The Maine Department of Health and Human Services (DHHS) announced late Friday afternoon that the Maine Center for Disease Control and Prevention (Maine CDC) has placed orders for doses of COVID-19 vaccine for 12,675 people to the U.S. Centers for Disease Control and Operation Warp Speed. This order represents the first in a series of vaccine requests that Maine CDC will file in the coming weeks and months, as specified by Operation Warp Speed, as part of Maine’s accessible, flexible, and equitable distribution plan for the vaccine.
Maine CDC’s order reflects the maximum number of doses that the federal government recently informed Maine would be available in the first allocation. When fulfilled, the order will be enough to vaccinate approximately 12,675 people with the first of two required doses.
Maine CDC expects the initial allocation to be composed of doses from Pfizer, which will require ultra-cold storage. After the initial allocation, which Operation Warp Speed leaders said could arrive as soon as mid-December, Maine CDC has been told to expect two more weekly allocations of 12,675 doses of the Pfizer vaccine, and approximately 24,200 doses for the first week and 10,700 doses for the second week of the vaccine created by Moderna, pending FDA authorization.
Per guidelines approved by the U.S. CDC’s Advisory Committee on Immunization Practices, the initial allocation will be administered to frontline health care professionals, as well as residents of skilled nursing and long-term care facilities. The first shipments of Pfizer vaccine will be sent to six locations with ultra-cold freezer capacity throughout Maine. The following locations will receive 975 doses each:
- Maine Medical Center in Portland
- Northern Light Mercy Hospital in Portland
- Northern Light Eastern Maine Medical Center in Bangor
- Central Maine Medical Center in Lewiston
- Northern Light A. R. Gould Hospital in Presque Isle
- Maine CDC
The remaining 6,825 doses will be administered to residents of long-term care facilities in Maine, through a collaborative agreement with elder care facilities and pharmacies.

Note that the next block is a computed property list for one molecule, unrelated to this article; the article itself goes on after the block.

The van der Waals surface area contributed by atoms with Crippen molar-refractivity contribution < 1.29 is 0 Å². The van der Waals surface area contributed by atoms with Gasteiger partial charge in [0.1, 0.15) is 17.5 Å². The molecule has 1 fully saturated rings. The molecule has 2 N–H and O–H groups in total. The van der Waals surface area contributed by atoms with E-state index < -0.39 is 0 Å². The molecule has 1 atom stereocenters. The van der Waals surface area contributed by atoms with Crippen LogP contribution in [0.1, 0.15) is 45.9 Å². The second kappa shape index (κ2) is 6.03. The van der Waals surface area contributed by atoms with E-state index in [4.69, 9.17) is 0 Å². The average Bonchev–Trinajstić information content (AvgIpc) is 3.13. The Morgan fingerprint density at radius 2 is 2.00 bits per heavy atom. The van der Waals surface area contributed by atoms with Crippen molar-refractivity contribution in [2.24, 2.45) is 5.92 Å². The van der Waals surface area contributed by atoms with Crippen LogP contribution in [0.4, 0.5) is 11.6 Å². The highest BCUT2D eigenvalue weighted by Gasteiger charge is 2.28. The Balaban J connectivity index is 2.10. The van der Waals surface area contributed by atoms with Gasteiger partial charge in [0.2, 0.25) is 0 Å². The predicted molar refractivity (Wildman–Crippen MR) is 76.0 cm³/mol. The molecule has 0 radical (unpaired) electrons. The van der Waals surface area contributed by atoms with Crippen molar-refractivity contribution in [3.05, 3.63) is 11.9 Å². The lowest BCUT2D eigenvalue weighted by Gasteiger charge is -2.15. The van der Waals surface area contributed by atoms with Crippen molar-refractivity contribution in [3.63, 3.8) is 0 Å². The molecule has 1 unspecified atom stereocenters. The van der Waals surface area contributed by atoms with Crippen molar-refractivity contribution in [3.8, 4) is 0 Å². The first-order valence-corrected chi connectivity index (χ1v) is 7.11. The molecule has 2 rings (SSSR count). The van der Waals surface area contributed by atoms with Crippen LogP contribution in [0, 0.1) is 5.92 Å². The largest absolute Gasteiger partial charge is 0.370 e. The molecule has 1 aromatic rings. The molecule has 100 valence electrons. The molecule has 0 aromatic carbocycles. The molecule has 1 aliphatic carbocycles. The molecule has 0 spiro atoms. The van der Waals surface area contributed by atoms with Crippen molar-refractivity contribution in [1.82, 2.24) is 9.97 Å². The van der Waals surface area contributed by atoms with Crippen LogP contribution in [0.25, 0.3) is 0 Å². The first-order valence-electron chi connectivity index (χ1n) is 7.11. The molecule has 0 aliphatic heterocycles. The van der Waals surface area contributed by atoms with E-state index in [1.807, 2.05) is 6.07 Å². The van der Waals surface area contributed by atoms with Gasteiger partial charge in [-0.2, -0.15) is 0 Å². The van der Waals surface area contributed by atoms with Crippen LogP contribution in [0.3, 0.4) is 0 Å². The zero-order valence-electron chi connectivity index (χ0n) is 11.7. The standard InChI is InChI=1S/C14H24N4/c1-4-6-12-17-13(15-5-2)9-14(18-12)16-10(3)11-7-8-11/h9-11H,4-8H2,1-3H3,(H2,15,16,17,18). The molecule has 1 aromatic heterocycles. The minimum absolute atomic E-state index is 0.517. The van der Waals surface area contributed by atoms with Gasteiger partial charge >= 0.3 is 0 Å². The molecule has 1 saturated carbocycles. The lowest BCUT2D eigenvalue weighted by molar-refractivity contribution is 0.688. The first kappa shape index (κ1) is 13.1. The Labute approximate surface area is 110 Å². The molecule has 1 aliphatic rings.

With the assistance of Maine’s congressional delegation, the Mills Administration has received additional information from the federal government about the significant reduction in Maine’s initial allocation of COVID-19 vaccine. The federal government originally estimated that Maine would receive 36,000 doses in the initial allotment, nearly three times more than the amount now expected. The Mills Administration was informed that Pfizer reduced the number of vaccines it expects to ship worldwide, including to Maine, due to supply chain challenges. The company also extended the schedule for shipping vaccine doses over a longer period.
Maine’s planning for COVID-19 vaccine distribution began in spring 2020, building on the existing network of vaccine providers throughout the state. In October, Maine CDC https://www.maine.gov/tools/whatsnew/index.php?topic=DHS+Press+Releases&id=3465586&v=dhhs_article_2020″ target=”_blank”>submitted the first version of its plan to distribute a COVID-19 vaccine. Maine will update the plan as more is learned about vaccine manufacturing, storage, efficacy in different groups, dosing schedules, as well as other factors that will affect the implementation of vaccination on a large scale. The vaccine distribution framework will also evolve with continued input from health care providers and various communities throughout Maine.